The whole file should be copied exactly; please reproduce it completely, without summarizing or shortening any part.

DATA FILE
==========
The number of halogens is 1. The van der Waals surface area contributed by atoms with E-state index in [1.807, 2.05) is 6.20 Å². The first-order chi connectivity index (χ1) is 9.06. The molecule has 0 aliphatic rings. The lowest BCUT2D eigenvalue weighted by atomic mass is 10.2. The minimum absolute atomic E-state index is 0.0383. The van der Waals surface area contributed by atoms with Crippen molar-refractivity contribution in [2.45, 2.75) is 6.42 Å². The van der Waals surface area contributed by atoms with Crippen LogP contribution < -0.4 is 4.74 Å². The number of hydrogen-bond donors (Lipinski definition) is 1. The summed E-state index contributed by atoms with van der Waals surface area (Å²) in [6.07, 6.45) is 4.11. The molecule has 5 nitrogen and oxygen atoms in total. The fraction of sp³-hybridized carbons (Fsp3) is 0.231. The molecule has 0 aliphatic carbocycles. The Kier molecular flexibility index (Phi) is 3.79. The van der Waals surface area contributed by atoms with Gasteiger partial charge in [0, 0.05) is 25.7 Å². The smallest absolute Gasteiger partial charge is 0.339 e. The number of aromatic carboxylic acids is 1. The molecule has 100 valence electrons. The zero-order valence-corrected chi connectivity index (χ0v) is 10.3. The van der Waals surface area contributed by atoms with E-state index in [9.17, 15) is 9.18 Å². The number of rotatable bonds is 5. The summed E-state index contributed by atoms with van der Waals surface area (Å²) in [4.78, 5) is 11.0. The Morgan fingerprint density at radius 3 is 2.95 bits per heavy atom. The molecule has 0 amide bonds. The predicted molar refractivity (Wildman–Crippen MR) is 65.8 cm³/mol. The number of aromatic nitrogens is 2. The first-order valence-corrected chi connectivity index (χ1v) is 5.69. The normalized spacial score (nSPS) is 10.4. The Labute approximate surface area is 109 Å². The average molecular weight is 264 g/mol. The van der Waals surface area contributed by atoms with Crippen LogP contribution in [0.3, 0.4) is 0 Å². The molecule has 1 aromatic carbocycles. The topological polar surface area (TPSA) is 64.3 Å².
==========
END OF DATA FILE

The number of halogens is 1. The van der Waals surface area contributed by atoms with E-state index in [1.807, 2.05) is 6.20 Å². The first-order chi connectivity index (χ1) is 9.06. The molecule has 0 aliphatic rings. The lowest BCUT2D eigenvalue weighted by atomic mass is 10.2. The minimum absolute atomic E-state index is 0.0383. The van der Waals surface area contributed by atoms with Crippen molar-refractivity contribution in [2.45, 2.75) is 6.42 Å². The van der Waals surface area contributed by atoms with Crippen LogP contribution < -0.4 is 4.74 Å². The number of hydrogen-bond donors (Lipinski definition) is 1. The summed E-state index contributed by atoms with van der Waals surface area (Å²) in [6.07, 6.45) is 4.11. The molecule has 5 nitrogen and oxygen atoms in total. The fraction of sp³-hybridized carbons (Fsp3) is 0.231. The molecule has 0 aliphatic carbocycles. The Kier molecular flexibility index (Phi) is 3.79. The van der Waals surface area contributed by atoms with Gasteiger partial charge in [0, 0.05) is 25.7 Å². The smallest absolute Gasteiger partial charge is 0.339 e. The number of aromatic carboxylic acids is 1. The molecule has 100 valence electrons. The zero-order valence-corrected chi connectivity index (χ0v) is 10.3. The van der Waals surface area contributed by atoms with E-state index in [9.17, 15) is 9.18 Å². The number of rotatable bonds is 5. The summed E-state index contributed by atoms with van der Waals surface area (Å²) in [4.78, 5) is 11.0. The Morgan fingerprint density at radius 3 is 2.95 bits per heavy atom. The molecule has 0 amide bonds. The predicted molar refractivity (Wildman–Crippen MR) is 65.8 cm³/mol. The number of aromatic nitrogens is 2. The first-order valence-corrected chi connectivity index (χ1v) is 5.69. The normalized spacial score (nSPS) is 10.4. The Labute approximate surface area is 109 Å². The average molecular weight is 264 g/mol. The van der Waals surface area contributed by atoms with Crippen LogP contribution in [0.3, 0.4) is 0 Å². The molecule has 1 aromatic carbocycles. The topological polar surface area (TPSA) is 64.3 Å².